Australian woman receives backlash after suggesting residents eat feral cat meat

Kaye Kessing, a writer and illustrator, believes that the residents of Australia should be eating feral cat meat on a regular basis. She has set her own example by preparing what she describes as a “caterole”. She caught, skinned and sautéed and then served up a feral cat. She did this as part of the Alice Springs Desert Festival in 2007.

“When I dealt with the first cat corpse I thought as I skinned it, this is sweet meat…I’d describe it as a mix between chicken and goanna,” she said

Kaye Kessing
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Kaye Kessing

She firmly believes that feral cat meat should be on the Australian national menu. She believes this because she has unquestionably (and I suggest unthinkingly) taken on board what the Australian authorities are saying namely that the feral cat is destroying millions upon millions of native species and that the situation is out of control. There is a need for a war against the feral cat, the government says and if you’re killing lots of feral cat why not eat them at the same time? Quite a simple formula when you think about it. Too simple in fact. It is all guesswork and it ignores human activity and its destruction of native species habitat.

She says that Australia’s citizens should put away their emotions:

“People have to get over their emotion, they have to realise the critical danger that these animals are causing.”

She believes that she is presenting a logical and common sense and indeed practical idea. However, her proposal is utterly impractical because you cannot put aside the emotional aspect of the relationship between human and domestic. That also applies to the feral cat. The feral cat should be a domestic cat and we put these unfortunate and unwanted cats out there in the wild to survive. They are linked to the domestic cat and they are our responsibility.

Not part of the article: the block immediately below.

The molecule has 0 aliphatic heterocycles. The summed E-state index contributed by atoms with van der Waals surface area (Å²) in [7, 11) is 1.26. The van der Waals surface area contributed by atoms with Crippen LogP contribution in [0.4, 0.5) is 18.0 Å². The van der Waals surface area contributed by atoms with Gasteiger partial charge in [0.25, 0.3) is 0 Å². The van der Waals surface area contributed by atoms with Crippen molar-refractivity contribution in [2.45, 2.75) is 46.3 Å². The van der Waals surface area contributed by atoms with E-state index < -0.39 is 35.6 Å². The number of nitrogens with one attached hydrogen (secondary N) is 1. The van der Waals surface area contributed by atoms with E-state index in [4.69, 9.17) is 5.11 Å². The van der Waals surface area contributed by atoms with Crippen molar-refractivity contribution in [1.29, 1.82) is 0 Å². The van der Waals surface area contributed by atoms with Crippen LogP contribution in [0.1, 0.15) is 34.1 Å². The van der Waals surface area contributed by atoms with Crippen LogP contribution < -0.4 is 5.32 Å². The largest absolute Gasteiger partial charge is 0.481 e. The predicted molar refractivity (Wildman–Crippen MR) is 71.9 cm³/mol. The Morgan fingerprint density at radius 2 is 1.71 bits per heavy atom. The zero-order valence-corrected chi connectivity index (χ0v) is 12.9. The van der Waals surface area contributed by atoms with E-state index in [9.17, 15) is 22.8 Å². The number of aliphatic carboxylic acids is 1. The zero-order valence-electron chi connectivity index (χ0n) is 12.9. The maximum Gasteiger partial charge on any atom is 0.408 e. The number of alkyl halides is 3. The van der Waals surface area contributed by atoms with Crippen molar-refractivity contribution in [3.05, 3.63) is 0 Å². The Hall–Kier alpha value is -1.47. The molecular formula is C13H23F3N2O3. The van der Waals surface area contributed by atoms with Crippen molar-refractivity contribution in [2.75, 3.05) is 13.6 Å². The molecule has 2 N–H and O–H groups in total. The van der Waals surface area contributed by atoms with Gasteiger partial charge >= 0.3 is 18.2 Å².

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The wildcat has been domesticated for around 10,000 years, as we know. You cannot put aside and ignore the deeply emotional connection that millions upon millions of cat caretakers have with their “family member”. More and more often people are relating to their domestic companion cats as family members. This is because of the emotional connection. It is therefore impossible to put the emotional content aside and agree to cook feral cats. The suggestion that feral cats should be on the menu is completely untenable.

cat caserole

The truth of the matter is that in all Western countries and countries which are being westernised there are more and more domestic cats living in close harmony with their human guardians. Therefore this emotional connection is becoming deeper and deeper across the globe.

The citizens of Asian countries will, I predict, gradually adjust their relationship to the domestic cat such that it is similar to the situation in the West. At the point when it is on a par with countries such as America and the UK then the whole concept of eating stray, domestic and feral cats will be regarded as unacceptable.